“Poster Girl” Draws Crowd

June 10th, 2011

By Jan Barry

Robynn Murray“Poster Girl,” the 2011 Oscar-nominated documentary, drew a standing-room-only crowd of more than 100 people in a recent showing at the Puffin Cultural Forum in Teaneck, NJ. The June 1 event also included a discussion with director Sara Nesson and Robynn Murray, the Iraq war veteran whose story is the focus of the film, which stirred a flurry of questions from the audience.

The 38-minute film unveils the life of a high-school cheerleader from Niagara Falls, NY who enlisted in the Army and ended up on combat patrols in Iraq, becoming a “poster girl” for women at war featured on an “Army Magazine” cover. Back home, Sgt. Murray battled the debilitating effects of post-traumatic stress disorder and other injuries.

Shot and directed by filmmaker Sara Nesson, the film focuses on a veteran’s home front journey of anguish, rage and renewal. In hand-held camera shots, it shows her frustration in seeking Veterans Affairs aid, including her medical records being lost at the Buffalo VA office. In a creative turn of events, the camera closely follows Murray as she moves from kicking car doors and punching walls to working out her own healing regime of art and poetry, symbolic displays of tattoos and feisty public speeches to lance festering war memories.

An unexpected setback, highlighted in the film, is VA medical treatments that subject veterans to astonishing amounts of medication. Murray said this caused more health problems, including addiction to morphine after surgery to repair a back injury.

“I was on 14 medications at one time, from the VA!” Murray told the Puffin audience. While some VA doctors and treatments were helpful, she said, a better approach to sustained healing was getting involved with art and writing projects sponsored by veterans groups, educational institutions and cultural centers.

“I’m doing much better now,” Murray said. “My getting involved with Combat Paper [art projects] and Warrior Writers changed my relationship with my healing. No longer was it something that happened to me. It was something that I owned.” Murray added that she discovered the writing and arts projects through involvement with Iraq Veterans Against the War.

Nesson encountered Murray at a Warrior Writers workshop on Cape Cod while making a documentary on veterans turning war memories into art. “Poster Girl” has been showcased at a number of film festivals and was selected by HBO for a cable TV run in the fall.

The showing at Puffin was cosponsored by Veterans For Peace, Chapter 21 NJ; Military Families Speak Out, Bergen County; Teaneck Peace Vigil, Bergen Grassroots, Central Unitarian Church Social Action Team, Leonia Peace Vigil Group, Bergen County Green Party, Rockland Coalition for Peace and Justice, Haiti Solidarity Network of the North East, NJ Peace Action, and People’s Organization for Progress, Bergen County Branch.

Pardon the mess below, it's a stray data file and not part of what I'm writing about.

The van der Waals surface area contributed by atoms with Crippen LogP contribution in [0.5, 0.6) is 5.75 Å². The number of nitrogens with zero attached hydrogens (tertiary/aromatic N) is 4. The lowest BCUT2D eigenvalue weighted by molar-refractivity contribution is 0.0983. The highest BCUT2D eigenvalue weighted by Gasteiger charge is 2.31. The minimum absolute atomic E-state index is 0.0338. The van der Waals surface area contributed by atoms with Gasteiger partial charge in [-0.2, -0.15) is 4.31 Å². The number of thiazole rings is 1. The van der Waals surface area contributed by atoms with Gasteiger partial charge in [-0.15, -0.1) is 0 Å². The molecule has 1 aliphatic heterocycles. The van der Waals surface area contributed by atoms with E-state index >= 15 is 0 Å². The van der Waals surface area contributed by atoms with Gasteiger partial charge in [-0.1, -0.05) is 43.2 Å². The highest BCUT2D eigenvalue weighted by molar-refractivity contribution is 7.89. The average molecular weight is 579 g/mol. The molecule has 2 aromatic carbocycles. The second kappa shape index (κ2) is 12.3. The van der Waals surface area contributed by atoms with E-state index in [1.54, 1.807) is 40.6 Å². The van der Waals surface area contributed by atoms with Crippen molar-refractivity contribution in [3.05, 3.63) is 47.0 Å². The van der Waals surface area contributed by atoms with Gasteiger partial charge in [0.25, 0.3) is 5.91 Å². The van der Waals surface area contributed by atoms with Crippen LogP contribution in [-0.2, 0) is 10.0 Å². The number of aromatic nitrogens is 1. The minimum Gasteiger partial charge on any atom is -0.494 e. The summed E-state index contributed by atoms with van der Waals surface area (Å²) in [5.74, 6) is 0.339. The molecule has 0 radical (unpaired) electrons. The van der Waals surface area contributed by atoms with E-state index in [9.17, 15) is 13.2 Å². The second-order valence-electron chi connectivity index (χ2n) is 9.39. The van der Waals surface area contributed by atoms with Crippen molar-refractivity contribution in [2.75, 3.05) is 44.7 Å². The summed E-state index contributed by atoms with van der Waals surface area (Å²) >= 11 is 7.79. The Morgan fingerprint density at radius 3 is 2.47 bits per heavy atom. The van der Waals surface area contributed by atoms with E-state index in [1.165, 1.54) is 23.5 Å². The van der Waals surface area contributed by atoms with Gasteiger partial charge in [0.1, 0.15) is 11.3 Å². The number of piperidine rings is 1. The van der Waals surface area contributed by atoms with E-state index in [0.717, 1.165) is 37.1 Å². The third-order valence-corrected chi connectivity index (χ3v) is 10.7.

For more information:

“Poster Girl” — A Documentary Film by Sara Nesson

(This article was also posted at EarthAirWater.)

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2 Responses to ““Poster Girl” Draws Crowd”

  1. Brian |

    I found this interesting:

    “I was on 14 medications at one time, from the VA!” Murray told the Puffin audience. While some VA doctors and treatments were helpful…

    All I can say about this is that, unfortunately, this isn’t unique to VA doctors or hospitals; it’s typical for patients that have issues with multiple systems; and it’s most especially true if the patient sees a primary and 1 or 2 specialists. It wouldn’t be unusual for someone with, say diabetes, to see a primary care physician (an internist), and some combination of cardiologist, endocrinologist, nephrologist, and ophthalmologist.

    It’s even worse on patients with psychological issues, because frequently the meds used to treat those problems have significant and unpleasant side-effects, so additional meds are prescribed to counter those side-effects.

  2. Tom Carter |

    Brian, I’ve heard the same horror stories about multiple medications from multiple doctors, sometimes with negative interactions. As I understand it, pharmacies have programs that identify that kind of problem, but that implies that all prescriptions are filled at the same pharmacy (or chain) and that the pharmacies are paying attention. Seems like a pretty big problem.

    As far as the VA is concerned, I’ve heard a lot of horror stories, and it always pisses me off. But I’ve also heard a lot of positive accounts of good care delivered by the VA, so I guess it depends on where you go and whom you deal with. Shouldn’t be that way.

    Murray’s story is interesting. I’m looking forward to seeing the documentary, someday and somewhere.

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